May 18, 2022
Farmers are doing two things they love right now: planting crops and selling $7 or $8 old crop corn at the elevator.
My only advice? Take a few minutes to enjoy the amazing spot you’re in. If drought doesn’t ding the farm this summer, your biggest worry could be how to minimize taxes from another highly profitable year – despite those pesky input costs.
So is this another ag super cycle? Nope. Short-term supply shocks from South American drought, Ukraine’s lost output, and pandemic-induced supply chain issues combined to support prices, with more upside possible as weather worries usually produce more volatility before pollination.
You might think higher interest rates would cool farmland values, but this year, with these supply shocks, that’s simply not a given. If you’re not paying cash and you’re in the land market now, be sure you consider long-term profitability, because these economic conditions can’t last forever.
Like any asset class there are reasons why land prices are where they are. Some highlights:
Despite high input costs, surging commodity prices equal a healthy farm economy and farmers are more ready to open purse strings when expansion opportunities come their way.
Demand remains high despite more land coming on the market last winter. Most of the high auction prices you see result from a couple of neighboring farmers duking it out to the last dollar. Higher interest rates could see some of that competition fade.
The Federal Reserve will make several interest rate adjustments in the next 18 months as it attacks raging inflation. In April mortgage rates hit 5% for the first time in a decade. As long as inflation is an issue in the United States, the Fed will nudge rates higher. Its goal is to do so without sending the economy into recession - a tough but not impossible task.
Non-farm investors have fueled land values, but with higher interest rates will that trend continue? “We’ve seen investors show interest in land as a hedge against inflation, but we’d normally expect an interest rate increase to be a headwind against that trend,” says Nathan Kauffman, vice president, economist and Omaha branch executive at the Kansas City Fed.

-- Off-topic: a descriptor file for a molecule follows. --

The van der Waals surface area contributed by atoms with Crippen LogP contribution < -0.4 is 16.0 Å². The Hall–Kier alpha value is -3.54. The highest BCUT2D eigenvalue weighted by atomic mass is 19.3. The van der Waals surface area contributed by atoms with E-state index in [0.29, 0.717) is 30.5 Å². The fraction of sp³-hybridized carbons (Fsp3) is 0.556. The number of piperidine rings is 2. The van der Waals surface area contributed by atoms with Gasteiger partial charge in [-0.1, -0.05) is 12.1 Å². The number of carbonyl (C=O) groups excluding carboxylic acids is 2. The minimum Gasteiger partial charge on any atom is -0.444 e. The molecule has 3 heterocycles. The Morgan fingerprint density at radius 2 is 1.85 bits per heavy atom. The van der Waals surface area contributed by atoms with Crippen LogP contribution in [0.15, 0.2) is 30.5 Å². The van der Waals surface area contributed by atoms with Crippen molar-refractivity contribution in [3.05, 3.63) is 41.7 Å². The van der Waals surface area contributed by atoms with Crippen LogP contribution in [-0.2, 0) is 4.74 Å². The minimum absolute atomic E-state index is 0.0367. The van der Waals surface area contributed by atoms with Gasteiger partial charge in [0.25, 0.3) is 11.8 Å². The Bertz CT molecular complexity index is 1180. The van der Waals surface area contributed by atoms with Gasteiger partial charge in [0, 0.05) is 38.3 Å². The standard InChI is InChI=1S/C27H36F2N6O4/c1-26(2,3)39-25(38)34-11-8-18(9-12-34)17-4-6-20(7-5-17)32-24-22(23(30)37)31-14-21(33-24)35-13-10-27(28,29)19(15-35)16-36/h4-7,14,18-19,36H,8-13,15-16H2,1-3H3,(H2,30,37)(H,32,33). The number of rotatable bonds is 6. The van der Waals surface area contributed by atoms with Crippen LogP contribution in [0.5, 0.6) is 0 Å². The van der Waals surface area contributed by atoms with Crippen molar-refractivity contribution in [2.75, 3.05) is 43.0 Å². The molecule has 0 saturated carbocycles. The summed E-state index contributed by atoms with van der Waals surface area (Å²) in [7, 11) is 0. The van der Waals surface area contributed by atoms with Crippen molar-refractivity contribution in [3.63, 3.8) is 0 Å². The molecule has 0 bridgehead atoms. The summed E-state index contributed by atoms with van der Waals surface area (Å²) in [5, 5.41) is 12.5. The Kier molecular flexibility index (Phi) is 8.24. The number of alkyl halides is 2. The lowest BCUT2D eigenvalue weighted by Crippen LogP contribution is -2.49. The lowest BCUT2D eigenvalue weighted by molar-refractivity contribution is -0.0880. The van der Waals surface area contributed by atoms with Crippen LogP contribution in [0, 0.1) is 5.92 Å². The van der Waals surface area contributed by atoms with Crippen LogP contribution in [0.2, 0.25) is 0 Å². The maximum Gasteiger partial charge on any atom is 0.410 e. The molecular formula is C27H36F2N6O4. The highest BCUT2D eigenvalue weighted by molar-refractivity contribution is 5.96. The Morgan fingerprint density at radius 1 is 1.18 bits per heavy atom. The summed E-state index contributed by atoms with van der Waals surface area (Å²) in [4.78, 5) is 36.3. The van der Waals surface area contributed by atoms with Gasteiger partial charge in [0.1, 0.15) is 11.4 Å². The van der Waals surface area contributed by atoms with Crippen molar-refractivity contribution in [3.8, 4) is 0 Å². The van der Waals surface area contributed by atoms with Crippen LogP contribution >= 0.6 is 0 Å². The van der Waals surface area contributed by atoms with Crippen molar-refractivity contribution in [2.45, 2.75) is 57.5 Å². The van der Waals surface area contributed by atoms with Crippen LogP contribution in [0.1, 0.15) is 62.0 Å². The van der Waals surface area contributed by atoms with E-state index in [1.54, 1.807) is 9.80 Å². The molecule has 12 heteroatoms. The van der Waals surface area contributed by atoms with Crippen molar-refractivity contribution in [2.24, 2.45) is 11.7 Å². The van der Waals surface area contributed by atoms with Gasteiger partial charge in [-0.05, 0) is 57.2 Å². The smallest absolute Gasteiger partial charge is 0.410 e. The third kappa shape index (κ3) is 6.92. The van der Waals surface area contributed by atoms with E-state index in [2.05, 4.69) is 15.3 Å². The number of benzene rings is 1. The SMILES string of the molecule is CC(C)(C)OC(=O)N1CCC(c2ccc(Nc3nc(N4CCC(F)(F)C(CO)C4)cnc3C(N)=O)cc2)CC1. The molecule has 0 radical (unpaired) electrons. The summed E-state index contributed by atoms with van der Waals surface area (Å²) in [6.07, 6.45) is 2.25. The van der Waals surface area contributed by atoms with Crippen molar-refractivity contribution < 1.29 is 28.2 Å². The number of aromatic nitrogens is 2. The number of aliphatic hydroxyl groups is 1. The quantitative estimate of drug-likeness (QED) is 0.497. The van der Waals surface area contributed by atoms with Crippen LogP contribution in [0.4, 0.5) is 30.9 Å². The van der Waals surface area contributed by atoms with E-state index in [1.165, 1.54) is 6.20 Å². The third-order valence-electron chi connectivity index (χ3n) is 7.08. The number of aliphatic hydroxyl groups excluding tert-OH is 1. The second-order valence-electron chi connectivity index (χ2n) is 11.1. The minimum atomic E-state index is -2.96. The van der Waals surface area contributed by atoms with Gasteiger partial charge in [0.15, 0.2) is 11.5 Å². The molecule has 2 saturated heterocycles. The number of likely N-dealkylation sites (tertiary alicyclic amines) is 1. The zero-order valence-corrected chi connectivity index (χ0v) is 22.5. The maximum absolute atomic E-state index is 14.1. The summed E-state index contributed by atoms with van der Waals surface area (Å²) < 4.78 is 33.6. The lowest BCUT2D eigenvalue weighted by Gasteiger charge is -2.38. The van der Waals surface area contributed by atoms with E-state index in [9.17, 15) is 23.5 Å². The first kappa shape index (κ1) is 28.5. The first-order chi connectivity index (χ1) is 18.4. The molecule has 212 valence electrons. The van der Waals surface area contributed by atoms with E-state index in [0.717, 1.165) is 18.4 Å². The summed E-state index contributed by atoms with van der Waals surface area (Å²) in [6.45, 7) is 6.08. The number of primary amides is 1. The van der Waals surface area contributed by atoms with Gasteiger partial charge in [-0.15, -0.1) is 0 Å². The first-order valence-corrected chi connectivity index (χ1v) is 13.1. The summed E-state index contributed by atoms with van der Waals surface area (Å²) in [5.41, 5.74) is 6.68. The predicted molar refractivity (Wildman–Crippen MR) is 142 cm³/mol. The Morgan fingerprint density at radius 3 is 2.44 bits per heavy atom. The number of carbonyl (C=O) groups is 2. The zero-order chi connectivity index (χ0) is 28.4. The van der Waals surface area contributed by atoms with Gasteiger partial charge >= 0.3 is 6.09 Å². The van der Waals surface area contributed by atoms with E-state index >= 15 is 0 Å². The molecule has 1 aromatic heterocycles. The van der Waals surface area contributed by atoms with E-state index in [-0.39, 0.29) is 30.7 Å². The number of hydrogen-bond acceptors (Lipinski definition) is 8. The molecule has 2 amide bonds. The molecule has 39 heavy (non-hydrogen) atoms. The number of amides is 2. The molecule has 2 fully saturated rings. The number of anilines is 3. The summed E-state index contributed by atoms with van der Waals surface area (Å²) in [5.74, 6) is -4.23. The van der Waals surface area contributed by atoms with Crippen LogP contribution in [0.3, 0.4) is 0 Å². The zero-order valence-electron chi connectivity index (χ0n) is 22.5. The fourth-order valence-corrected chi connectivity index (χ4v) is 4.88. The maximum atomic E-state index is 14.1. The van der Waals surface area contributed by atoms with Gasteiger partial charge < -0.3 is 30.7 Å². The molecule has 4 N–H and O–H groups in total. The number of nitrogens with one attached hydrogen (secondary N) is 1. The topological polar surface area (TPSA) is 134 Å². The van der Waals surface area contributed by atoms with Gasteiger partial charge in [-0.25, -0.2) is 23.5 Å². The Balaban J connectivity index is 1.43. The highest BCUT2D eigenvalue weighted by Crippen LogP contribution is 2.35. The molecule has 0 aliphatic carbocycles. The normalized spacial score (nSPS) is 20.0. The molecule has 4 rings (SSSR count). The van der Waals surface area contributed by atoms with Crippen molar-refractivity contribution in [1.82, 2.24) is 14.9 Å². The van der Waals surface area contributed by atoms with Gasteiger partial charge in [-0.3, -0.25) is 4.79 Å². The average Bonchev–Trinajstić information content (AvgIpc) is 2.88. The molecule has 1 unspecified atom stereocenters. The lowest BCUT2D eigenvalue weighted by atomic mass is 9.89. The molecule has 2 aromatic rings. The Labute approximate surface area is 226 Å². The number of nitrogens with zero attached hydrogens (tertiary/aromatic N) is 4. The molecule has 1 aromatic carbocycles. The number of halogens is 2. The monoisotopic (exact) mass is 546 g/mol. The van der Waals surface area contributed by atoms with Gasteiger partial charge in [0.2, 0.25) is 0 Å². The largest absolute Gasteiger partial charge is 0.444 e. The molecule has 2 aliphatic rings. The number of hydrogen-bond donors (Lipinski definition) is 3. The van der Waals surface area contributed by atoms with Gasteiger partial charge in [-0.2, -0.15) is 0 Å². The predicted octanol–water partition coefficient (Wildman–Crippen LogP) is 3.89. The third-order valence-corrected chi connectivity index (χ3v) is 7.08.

Should you worry about interest rates in the teens? Kauffman doesn’t see it happening. “There’s a significant change in the outlook since a year or two ago, but even the Fed’s recent guidance (on coming interest rate hikes) indicates we shouldn’t be worried that rates would go to the levels of the 80s,” he says.
Ag’s last super cycle from 2007-2013 resulted from pivotal demand changes, like the emergence of China and the federal government’s biofuel mandate. Those events can push demand higher for consecutive years until supply catches up.
We’re seeing some demand gains today, but not nearly at the level of 15 years ago. “There are demand pushes happening, such as renewable diesel, or growth in some emerging countries,” notes Kauffman.
Ukraine impacts land values
In the short term, Ukraine may have a bigger impact on farmland values than interest rates.
“When you have uncertainty about where a lot of ag production is coming from, you’re going to see it reflect in land values,” says Kauffman. “If Ukraine production is missing the next few years that will significantly drive higher land values. If the scenario quickly gets resolved, prices could come down quickly.
“There’s a lot of moving pieces right now but much of it is tied to Ukraine.”
It’s easy to get caught up in the euphoria of high prices and fat profit margins. Just be sure your risk management strategy includes a buffer against market downturns. Use marketing tools to put a floor under prices yet keep upside open, especially as we begin a new crop year with uncertain North American weather. Read our daily AgMarketingIQ blog at FarmFutues.com for expert marketing advice. Keep in touch with suppliers and book inputs early to offset income tax gains this year.
If the Ukraine conflict gets resolved this summer and U.S. farmers produce trend yields, grain prices could begin spiraling the wrong way. Millions of additional global acres have already come online as the invisible hand of economic forces begins to ‘cure’ high prices. Global acreage began ticking higher in 2020 and again in 2021. From 2019 to 2021, total world acreage increased by 73 million acres, or another U.S. worth of corn and soybean acreage.
In any bull market, prices rise like an escalator and fall like an elevator. For now, though, enjoy – it’s good to be a farmer!
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